What if you reconsider how your landscape is maintained?

Care for your garden, your neighbors and your gardener by eliminating blowers

This attractive garden embraces leaves.
This attrac­tive gar­den embraces leaves, and is main­tained with­out send­ing noise and air­borne pol­lu­tion onto neigh­bors’ properties.

Blow­ers used for land­scape main­te­nance cause far more dam­age than ben­e­fit. The noise caus­es hear­ing loss to the oper­a­tors, stress and lost pro­duc­tiv­i­ty for neigh­bors. The dust blown into the air con­tains PM10 and PM2.5 par­ti­cles which cause res­pi­ra­to­ry dam­age, and the par­ti­cles them­selves are often tox­ic sub­stances like rodent feces and lead. In gas-pow­ered mod­els, the two stroke engines release NOx and VOCs, which con­tribute to air pol­lu­tion and cli­mate change. Despite gar­den­ers’ claims to the con­trary, these machines are not nec­es­sary to main­tain a land­scape, and often make the land­scape less healthy.
Emssions of gas-powered garden equipment compared with passenger car

Cal­i­for­nia Assem­bly Bill No. 1346 was signed by Gov­er­nor Gavin New­som on Octo­ber 9, 2021. The bill aims to ban the sale of new gaso­line-pow­ered equip­ment under 25 gross horse­pow­er by 2024, known as small off-road engines (“SOREs”) (Willon, 2021). SOREs are pri­mar­i­ly used in gas-pow­ered lawn equip­ment, such as leaf blow­ers, lawn­mow­ers, chain­saws, and pres­sure wash­ers, but also extend to gen­er­a­tors and oth­er emer­gency response equipment.

SOREs have proved to be a dan­ger to the envi­ron­ment. In Cal­i­for­nia, SOREs con­tribute more total nitrous oxide (NOx) and reac­tive organ­ic gas­es (ROG) pol­lu­tion than pas­sen­ger cars do statewide (Id.). Oper­at­ing a gas leaf blow­er for one hour can pro­duce as many NOx+ROG emis­sions as dri­ving 1,100 miles in a new pas­sen­ger car.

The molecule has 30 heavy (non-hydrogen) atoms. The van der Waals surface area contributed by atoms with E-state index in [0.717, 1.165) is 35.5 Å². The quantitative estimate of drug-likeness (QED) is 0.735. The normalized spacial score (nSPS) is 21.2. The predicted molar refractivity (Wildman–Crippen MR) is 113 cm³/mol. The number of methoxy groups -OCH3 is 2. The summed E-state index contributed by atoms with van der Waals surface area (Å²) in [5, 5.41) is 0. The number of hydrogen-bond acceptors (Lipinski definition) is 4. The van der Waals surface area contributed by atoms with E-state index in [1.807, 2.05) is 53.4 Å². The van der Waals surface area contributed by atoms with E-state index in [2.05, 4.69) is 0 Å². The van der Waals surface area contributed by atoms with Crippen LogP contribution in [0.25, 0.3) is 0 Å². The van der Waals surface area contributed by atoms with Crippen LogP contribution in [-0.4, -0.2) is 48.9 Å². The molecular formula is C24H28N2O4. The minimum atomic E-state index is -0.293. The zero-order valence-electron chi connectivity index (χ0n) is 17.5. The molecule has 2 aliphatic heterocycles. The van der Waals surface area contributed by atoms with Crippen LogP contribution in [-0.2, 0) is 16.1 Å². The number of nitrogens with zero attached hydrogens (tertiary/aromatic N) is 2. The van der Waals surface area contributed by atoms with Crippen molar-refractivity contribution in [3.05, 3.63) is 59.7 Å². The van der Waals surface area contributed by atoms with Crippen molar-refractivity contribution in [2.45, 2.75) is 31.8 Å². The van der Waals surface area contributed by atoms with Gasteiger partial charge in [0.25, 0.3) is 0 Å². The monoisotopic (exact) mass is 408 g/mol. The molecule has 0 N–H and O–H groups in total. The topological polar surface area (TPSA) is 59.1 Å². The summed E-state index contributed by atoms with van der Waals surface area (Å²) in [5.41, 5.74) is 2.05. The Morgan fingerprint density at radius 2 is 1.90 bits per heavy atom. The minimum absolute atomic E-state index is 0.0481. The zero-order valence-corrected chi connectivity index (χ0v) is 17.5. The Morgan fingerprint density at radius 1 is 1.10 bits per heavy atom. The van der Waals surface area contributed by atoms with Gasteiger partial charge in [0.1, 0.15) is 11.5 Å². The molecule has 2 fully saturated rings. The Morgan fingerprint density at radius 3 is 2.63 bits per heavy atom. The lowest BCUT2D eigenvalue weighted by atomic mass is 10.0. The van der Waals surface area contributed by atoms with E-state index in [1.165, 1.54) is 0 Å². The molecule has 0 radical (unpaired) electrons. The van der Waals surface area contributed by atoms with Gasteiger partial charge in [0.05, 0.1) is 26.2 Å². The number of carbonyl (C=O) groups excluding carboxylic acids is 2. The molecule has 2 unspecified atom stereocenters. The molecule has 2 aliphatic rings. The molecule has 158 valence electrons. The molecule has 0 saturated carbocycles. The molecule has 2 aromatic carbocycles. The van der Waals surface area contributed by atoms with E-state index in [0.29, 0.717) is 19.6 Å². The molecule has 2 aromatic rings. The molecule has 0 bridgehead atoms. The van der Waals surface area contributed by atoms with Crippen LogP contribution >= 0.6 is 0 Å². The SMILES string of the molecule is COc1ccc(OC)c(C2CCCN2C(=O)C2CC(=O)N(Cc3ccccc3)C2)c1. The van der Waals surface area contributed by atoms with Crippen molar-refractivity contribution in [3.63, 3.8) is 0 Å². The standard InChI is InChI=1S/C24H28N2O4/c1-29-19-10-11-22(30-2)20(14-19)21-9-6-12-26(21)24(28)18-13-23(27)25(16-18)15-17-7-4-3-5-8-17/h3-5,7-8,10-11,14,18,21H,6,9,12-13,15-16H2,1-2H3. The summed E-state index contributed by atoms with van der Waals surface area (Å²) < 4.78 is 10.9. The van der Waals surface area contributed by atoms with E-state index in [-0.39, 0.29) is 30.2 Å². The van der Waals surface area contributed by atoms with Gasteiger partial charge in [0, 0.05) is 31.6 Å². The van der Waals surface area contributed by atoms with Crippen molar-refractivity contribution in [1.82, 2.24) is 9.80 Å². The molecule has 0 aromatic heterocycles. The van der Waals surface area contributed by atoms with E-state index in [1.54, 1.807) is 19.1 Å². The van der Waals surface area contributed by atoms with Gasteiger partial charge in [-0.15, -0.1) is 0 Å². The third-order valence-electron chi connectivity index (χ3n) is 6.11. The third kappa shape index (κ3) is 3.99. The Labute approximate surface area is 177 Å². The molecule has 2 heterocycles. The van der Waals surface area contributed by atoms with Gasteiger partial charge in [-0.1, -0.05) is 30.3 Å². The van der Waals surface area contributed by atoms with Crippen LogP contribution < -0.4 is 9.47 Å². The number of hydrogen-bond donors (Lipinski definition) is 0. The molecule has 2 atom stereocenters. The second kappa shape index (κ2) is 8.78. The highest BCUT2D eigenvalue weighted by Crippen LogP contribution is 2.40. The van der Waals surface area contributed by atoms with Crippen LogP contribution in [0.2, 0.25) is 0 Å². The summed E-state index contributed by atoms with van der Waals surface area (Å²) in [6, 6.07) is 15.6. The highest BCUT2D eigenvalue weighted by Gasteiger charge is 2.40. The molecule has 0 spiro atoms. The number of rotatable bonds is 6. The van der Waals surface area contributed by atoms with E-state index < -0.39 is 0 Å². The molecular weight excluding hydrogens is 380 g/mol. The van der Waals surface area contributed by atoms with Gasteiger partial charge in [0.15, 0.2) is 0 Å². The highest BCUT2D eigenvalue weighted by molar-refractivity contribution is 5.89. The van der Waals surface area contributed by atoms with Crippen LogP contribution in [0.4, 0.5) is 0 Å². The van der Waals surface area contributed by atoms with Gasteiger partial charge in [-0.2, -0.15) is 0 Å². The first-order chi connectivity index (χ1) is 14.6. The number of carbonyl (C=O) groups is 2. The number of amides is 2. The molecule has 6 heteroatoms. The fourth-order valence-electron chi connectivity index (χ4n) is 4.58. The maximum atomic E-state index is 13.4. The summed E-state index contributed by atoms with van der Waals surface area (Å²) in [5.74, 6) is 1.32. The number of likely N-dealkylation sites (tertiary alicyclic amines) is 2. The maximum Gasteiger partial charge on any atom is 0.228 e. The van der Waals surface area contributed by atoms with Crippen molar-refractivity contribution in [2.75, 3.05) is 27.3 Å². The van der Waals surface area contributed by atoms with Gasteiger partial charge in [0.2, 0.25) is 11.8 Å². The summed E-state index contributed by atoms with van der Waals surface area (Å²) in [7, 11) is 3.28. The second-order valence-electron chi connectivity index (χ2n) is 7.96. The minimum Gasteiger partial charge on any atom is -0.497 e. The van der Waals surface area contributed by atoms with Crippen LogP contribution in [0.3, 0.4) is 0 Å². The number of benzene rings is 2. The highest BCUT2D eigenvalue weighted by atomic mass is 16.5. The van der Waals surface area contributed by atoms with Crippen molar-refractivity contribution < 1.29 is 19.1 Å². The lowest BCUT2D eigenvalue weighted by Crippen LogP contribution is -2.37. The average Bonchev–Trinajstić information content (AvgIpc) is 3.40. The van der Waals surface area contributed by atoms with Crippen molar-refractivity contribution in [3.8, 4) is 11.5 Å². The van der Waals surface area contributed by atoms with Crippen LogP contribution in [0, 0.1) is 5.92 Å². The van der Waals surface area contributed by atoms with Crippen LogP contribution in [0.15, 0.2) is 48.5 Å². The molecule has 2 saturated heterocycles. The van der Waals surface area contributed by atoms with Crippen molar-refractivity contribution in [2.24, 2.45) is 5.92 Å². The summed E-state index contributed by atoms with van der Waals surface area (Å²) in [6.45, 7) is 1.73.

(SORE Fact Sheet)

“Leaf blow­ers are too loud. This leaf blow­er machine is beyond a doubt the worst inven­tion ever cre­at­ed.” —Bal­ti­more Sun, Opin­ion (10/15/2017)

Gas Blower Emissions

Gas-pow­ered leaf blow­ers are a sig­nif­i­cant source of pol­lu­tants. An arti­cle pub­lished by Wash­ing­ton Uni­ver­si­ty in St. Louis states, “Many con­sumer-grade blow­ers (and some mow­ers) use a two-stroke engine, which lacks an inde­pen­dent lubri­ca­tion sys­tem, so fuel has to be mixed with oil. Burn­ing oil and fuel emits a num­ber of harm­ful tox­ic pol­lu­tants into the air, includ­ing car­bon monox­ide, nitrous oxides (which cause smog for­ma­tion and acid rain), and hydro­car­bons (a car­cino­genic gas that also caus­es smog).”

Blow­ers cause hear­ing loss after only a short expo­sure. Source: CDC

“The num­ber of air pol­lu­tants emit­ted by gas-pow­ered leaf blow­ers and lawn­mow­ers exceed pol­lu­tant emis­sions of large auto­mo­biles, which are reg­u­lat­ed to reduce and cap­ture many air pol­lu­tants. A 2011 study showed that a leaf blow­er emits near­ly 300 times the amount of air pol­lu­tants as a pick­up truck,” writes the WU report.

Leaf blow­ers, lawn­mow­ers, and oth­er equip­ment with small gas-pow­ered engines emit stag­ger­ing lev­els of air pol­lu­tion. These noisy machines are ter­ri­bly dis­rup­tive to com­mu­ni­ties across Cal­i­for­nia, and the work­ers who breathe in exhaust from this equip­ment day in and day out face dis­pro­por­tion­ate health risks, includ­ing asth­ma, car­dio­vas­cu­lar dis­ease, and can­cer. To ensure an equi­table tran­si­tion to safer, clean­er equip­ment, we secured $30 mil­lion in the state bud­get to help small busi­ness­es pur­chase zero-emis­sion replacements.
—Cal­i­for­nia Assem­bly­man Marc Berman

James Fal­lows, writer for The Atlantic writes about how a per­sis­tent group of cit­i­zens banned gas blow­ers in Wash­ing­ton, D.C.
Get Off My Lawn